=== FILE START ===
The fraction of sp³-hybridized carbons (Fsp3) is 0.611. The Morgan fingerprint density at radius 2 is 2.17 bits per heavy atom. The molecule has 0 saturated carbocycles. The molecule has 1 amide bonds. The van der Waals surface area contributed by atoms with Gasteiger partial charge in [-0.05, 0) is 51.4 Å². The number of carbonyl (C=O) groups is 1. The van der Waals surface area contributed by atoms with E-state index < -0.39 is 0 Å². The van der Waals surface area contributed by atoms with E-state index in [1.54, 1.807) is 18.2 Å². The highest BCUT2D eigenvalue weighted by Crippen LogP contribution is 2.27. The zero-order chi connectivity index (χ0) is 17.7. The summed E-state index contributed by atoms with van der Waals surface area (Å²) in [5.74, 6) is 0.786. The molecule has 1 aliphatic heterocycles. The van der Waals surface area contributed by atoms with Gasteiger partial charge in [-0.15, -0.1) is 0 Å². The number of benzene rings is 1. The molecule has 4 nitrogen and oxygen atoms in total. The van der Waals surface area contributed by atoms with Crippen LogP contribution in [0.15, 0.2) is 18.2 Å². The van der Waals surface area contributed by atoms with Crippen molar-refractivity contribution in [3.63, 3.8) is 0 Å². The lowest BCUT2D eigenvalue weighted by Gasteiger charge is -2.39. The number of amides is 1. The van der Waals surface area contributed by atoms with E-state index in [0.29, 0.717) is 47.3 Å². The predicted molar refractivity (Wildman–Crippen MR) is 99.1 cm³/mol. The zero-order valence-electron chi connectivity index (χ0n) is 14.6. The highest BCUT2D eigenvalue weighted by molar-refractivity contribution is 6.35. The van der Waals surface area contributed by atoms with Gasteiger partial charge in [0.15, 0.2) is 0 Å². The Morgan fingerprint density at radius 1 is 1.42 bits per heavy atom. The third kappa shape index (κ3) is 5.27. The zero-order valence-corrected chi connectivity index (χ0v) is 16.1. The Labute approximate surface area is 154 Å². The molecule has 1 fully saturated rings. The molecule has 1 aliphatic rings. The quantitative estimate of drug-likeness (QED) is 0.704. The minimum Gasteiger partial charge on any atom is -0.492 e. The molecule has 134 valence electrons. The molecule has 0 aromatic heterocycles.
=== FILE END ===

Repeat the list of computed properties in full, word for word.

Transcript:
The fraction of sp³-hybridized carbons (Fsp3) is 0.611. The Morgan fingerprint density at radius 2 is 2.17 bits per heavy atom. The molecule has 0 saturated carbocycles. The molecule has 1 amide bonds. The van der Waals surface area contributed by atoms with Gasteiger partial charge in [-0.05, 0) is 51.4 Å². The number of carbonyl (C=O) groups is 1. The van der Waals surface area contributed by atoms with E-state index < -0.39 is 0 Å². The van der Waals surface area contributed by atoms with E-state index in [1.54, 1.807) is 18.2 Å². The highest BCUT2D eigenvalue weighted by Crippen LogP contribution is 2.27. The zero-order chi connectivity index (χ0) is 17.7. The summed E-state index contributed by atoms with van der Waals surface area (Å²) in [5.74, 6) is 0.786. The molecule has 1 aliphatic heterocycles. The van der Waals surface area contributed by atoms with Gasteiger partial charge in [-0.15, -0.1) is 0 Å². The number of benzene rings is 1. The molecule has 4 nitrogen and oxygen atoms in total. The van der Waals surface area contributed by atoms with Crippen LogP contribution in [0.15, 0.2) is 18.2 Å². The van der Waals surface area contributed by atoms with Crippen molar-refractivity contribution in [3.63, 3.8) is 0 Å². The lowest BCUT2D eigenvalue weighted by Gasteiger charge is -2.39. The number of amides is 1. The van der Waals surface area contributed by atoms with E-state index in [0.29, 0.717) is 47.3 Å². The predicted molar refractivity (Wildman–Crippen MR) is 99.1 cm³/mol. The zero-order valence-electron chi connectivity index (χ0n) is 14.6. The highest BCUT2D eigenvalue weighted by molar-refractivity contribution is 6.35. The van der Waals surface area contributed by atoms with Gasteiger partial charge in [0.15, 0.2) is 0 Å². The Morgan fingerprint density at radius 1 is 1.42 bits per heavy atom. The third kappa shape index (κ3) is 5.27. The zero-order valence-corrected chi connectivity index (χ0v) is 16.1. The Labute approximate surface area is 154 Å². The molecule has 1 fully saturated rings. The molecule has 1 aliphatic rings. The quantitative estimate of drug-likeness (QED) is 0.704. The minimum Gasteiger partial charge on any atom is -0.492 e. The molecule has 134 valence electrons. The molecule has 0 aromatic heterocycles.